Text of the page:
by Karen Mesoznik
Public Wi-Fi. It's one of the greatest conveniences you can have right? It's free, saves you data, and allows you to easily keep in touch with friends, family and co-workers — even when you're traveling abroad.
Well, not so fast. As the saying goes, nothing in life comes free. And when it comes to public Wi-Fi, these words of wisdom can certainly ring true.
Seemingly harmless, open access, public Wi-Fi can pose some serious risks. What many people don't realize is that these Wi-Fi networks are not like the private networks you browse with at home. Public Wi-Fi hotspots at airports, hotels, restaurants and cafes are unsecured, meaning they're fair game for hackers and snoopers.
This may explain why a recent study by Kaspersky revealed that 1 in 5 people, and 3 in 10 senior business managers have been hit by cybercrime while abroad.
What exactly does unsecured mean? Well, when you browse over public Wi-Fi, cyber thieves can see exactly what you do on unencrypted sites (sites without https at the beginning of the URL address) as well as which encrypted sites you visit. Hackers can also take advantage of the lack of security to install malicious software on your computer, which they can use to capture confidential information like usernames, passwords, credit card numbers and email exchanges.
Cyber thieves have a variety of sophisticated means to steal your data, one of which includes setting up completely fake Wi-Fi hotspots to lure unsuspecting subjects.
This was a common threat at this year's Rio Olympics where hackers played their own sports of sorts and went for visiting spectators' online gold. When Kasperksy Lab analyzed over 4,500 wireless access points near the games, they found that a quarter of them were "vulnerable or insecure."
Security firm, Avast, shined a bright light on this same issue at the Republican National Convention. They set up fake Wi-Fi hotspots using common network names like "Xfinitywifi," "Attwifi," “Google Starbucks," and conference-related names like “I vote Trump! free Internet" and "I vote Hillary! free Internet." Over the course of a day, more than 1,200 users connected to the fake hotspots and nearly 70% of users‘ identities were exposed.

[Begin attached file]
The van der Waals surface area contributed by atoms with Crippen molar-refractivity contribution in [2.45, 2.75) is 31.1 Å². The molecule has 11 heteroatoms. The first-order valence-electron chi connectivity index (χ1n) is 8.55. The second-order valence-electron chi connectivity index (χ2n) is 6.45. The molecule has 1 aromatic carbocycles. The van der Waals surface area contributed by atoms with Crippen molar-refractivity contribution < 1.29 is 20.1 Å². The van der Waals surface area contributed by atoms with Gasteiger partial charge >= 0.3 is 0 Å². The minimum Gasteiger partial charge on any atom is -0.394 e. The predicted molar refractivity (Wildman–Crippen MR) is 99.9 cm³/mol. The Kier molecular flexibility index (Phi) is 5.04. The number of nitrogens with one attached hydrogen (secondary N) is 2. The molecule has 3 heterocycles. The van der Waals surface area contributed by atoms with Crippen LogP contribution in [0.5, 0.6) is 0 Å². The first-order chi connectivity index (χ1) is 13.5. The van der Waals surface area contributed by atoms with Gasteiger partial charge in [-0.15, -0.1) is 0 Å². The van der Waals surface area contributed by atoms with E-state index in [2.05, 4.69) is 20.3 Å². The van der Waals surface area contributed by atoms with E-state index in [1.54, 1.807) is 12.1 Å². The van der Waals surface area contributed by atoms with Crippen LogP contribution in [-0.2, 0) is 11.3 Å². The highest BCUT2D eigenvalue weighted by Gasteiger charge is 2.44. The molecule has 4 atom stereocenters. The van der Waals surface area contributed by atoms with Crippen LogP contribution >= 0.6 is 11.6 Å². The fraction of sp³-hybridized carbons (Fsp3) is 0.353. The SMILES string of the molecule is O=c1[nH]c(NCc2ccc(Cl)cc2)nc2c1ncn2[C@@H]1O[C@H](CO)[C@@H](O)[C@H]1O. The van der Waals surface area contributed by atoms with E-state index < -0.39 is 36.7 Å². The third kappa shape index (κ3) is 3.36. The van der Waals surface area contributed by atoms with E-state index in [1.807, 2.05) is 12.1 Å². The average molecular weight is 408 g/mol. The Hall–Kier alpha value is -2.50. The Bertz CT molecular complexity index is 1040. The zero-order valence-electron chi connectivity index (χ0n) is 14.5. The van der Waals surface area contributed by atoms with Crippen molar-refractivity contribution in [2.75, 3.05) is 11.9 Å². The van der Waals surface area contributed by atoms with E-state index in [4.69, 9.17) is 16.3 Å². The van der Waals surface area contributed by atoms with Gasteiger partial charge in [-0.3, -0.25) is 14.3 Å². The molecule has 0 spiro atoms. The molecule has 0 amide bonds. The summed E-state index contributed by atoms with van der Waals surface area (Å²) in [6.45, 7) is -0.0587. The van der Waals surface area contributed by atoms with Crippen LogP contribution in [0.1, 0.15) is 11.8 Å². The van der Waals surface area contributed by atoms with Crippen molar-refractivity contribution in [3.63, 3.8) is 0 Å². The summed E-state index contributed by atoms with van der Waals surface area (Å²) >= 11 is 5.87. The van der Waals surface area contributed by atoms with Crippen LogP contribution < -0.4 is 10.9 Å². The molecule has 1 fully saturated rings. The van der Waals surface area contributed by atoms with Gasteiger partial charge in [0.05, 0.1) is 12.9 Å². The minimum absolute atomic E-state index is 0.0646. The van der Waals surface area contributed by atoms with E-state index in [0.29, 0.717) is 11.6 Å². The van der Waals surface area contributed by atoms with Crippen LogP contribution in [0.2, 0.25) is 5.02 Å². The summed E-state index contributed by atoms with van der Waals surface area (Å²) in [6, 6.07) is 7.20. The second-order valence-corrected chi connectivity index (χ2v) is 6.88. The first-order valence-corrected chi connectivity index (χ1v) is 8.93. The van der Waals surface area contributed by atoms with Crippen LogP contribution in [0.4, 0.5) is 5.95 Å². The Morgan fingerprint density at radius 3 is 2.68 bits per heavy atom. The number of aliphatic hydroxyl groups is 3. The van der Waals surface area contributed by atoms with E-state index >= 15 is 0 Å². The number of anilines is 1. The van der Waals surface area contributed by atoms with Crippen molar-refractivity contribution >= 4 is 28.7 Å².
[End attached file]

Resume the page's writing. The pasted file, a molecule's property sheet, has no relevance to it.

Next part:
But you don't have to be attending a special event to find yourself as potential Wi-Fi hacker prey. Have you ever stayed at an Airbnb? If so, you too could be at risk. When security researcher Jeremy Galloway, spoke at the Black Hat cybersecurity conference, he revealed that Airbnb networks can be even less secure than coffee shop or hotel networks.
Why? One word: Routers. Routers can easily be reset by hackers who can then gain full control of the device, route traffic through their own computers and pounce the minute they see valuable data.
The best means of protection against unsecured Wi-Fi hotspots, are VPNs (Virtual Private Networks). A VPN, Virtual Private Network, allows you to connect to a private, remote network and direct your traffic through a secure, encrypted tunnel, making it undecipherable to hackers.
But does this guarantee complete security? Perhaps not.
The catch is, VPNs in the market require consumers to actively connect for Wi-Fi protection, yet, as Norton's 2016 Wi-Fi Risk report revealed, only 1 in 3 consumers can tell the difference between a secure and unsecure public Wi-Fi network. Meanwhile, the number of unsecured Wi-Fi hotspots continues to grow. In fact, Public Wi-Fi hotspots are expected to grow to 7 times the 2015 figure, from 64 million to 432 million by 2020.
"With the number of hotspots growing exponentially, public Wi-Fi security is an increasing concern for all of us," says Sagi Gidali Co-Founder and CPO of SaferVPN. SaferVPN, together with Movements, are the creators of #UnblockTheWeb, an initiative that provides activists and dissidents living in closed societies with uncensored and anonymous Internet access.
Recognizing the lack of Internet security for the everyday netizen, SaferVPN is the first in the industry to introduce, automatic Wi-Fi security, a new feature that will make security over public Wi-Fi accessible as well. "Understandably, for many people, the urge to connect to the Internet often overrides their concern for online safety — but it can certainly come at a high price," says Amit Bareket, SaferVPN Co-Founder and CEO. "So we felt it was very important that we develop a feature that would provide individuals with absolute and immediate data protection, without them having to lift a finger or think twice."
This development is especially important for activists, who face severe, even life-threatening consequences if their online activities, personal messages, social media posts or confidential browsing data is exposed. And sometimes, hotspots that are rigged can even leave dissidents vulnerable to government spyware.
With SaferVPN's new feature, the minute a person's phone, whether it be iOS or Android, connects to unsecured Wi-Fi, an encrypted VPN channel is activated automatically. To provide full transparency, the app also and sends individuals a notification, so that they're aware that they've connected to an unsecured network and their data is being protected.
"Like #UnblockTheWeb, this is another step in our efforts to make cybersecurity ubiquitous and accessible," says Gidali. "Secure Internet access is more important than ever and something that should be readily available to everyone."
The author, Karen Mesoznik is the Inbound Marketing Manager at SaferVPN. SaferVPN is a VPN provider that has partnered with movements.org to launch #UnblockTheWeb, a movement that aims to provide dissidents in closed societies around the world with anonymous, unrestricted access to the web. Read more and get involved with the cause at Unblock The Web.
Crowdsourcing the struggle for human rights. Be part of the solution at Movements.org. The views expressed are the author’s own and do not necessarily represent the views of Movements.